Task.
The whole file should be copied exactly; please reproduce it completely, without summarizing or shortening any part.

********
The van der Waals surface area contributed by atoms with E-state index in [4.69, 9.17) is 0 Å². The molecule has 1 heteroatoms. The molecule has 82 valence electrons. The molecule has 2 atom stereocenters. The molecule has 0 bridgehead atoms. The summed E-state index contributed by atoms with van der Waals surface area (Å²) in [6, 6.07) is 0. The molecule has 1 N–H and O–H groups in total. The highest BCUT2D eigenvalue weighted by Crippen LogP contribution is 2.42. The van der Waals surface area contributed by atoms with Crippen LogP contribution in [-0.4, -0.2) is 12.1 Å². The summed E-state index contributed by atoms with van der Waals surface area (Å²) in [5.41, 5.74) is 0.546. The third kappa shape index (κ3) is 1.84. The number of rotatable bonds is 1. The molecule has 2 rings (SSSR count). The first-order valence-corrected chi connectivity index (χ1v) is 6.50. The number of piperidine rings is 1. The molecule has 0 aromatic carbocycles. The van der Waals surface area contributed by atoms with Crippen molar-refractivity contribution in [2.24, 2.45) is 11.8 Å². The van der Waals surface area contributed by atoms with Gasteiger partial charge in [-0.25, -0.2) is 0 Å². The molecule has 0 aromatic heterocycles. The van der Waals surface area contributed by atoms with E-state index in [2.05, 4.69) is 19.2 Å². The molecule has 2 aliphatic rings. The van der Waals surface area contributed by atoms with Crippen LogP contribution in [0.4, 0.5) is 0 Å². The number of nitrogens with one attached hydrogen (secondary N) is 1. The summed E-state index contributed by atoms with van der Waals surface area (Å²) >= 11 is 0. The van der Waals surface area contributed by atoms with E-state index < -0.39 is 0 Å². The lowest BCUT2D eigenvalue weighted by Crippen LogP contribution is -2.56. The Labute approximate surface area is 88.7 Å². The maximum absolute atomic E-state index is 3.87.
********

The van der Waals surface area contributed by atoms with E-state index in [4.69, 9.17) is 0 Å². The molecule has 1 heteroatoms. The molecule has 82 valence electrons. The molecule has 2 atom stereocenters. The molecule has 0 bridgehead atoms. The summed E-state index contributed by atoms with van der Waals surface area (Å²) in [6, 6.07) is 0. The molecule has 1 N–H and O–H groups in total. The highest BCUT2D eigenvalue weighted by Crippen LogP contribution is 2.42. The van der Waals surface area contributed by atoms with Crippen LogP contribution in [-0.4, -0.2) is 12.1 Å². The summed E-state index contributed by atoms with van der Waals surface area (Å²) in [5.41, 5.74) is 0.546. The third kappa shape index (κ3) is 1.84. The number of rotatable bonds is 1. The molecule has 2 rings (SSSR count). The first-order valence-corrected chi connectivity index (χ1v) is 6.50. The number of piperidine rings is 1. The molecule has 0 aromatic carbocycles. The van der Waals surface area contributed by atoms with Crippen molar-refractivity contribution in [2.24, 2.45) is 11.8 Å². The van der Waals surface area contributed by atoms with Gasteiger partial charge in [-0.25, -0.2) is 0 Å². The molecule has 0 aromatic heterocycles. The van der Waals surface area contributed by atoms with E-state index in [2.05, 4.69) is 19.2 Å². The molecule has 2 aliphatic rings. The van der Waals surface area contributed by atoms with Crippen LogP contribution in [0.4, 0.5) is 0 Å². The number of nitrogens with one attached hydrogen (secondary N) is 1. The summed E-state index contributed by atoms with van der Waals surface area (Å²) >= 11 is 0. The van der Waals surface area contributed by atoms with E-state index < -0.39 is 0 Å². The lowest BCUT2D eigenvalue weighted by Crippen LogP contribution is -2.56. The Labute approximate surface area is 88.7 Å². The maximum absolute atomic E-state index is 3.87.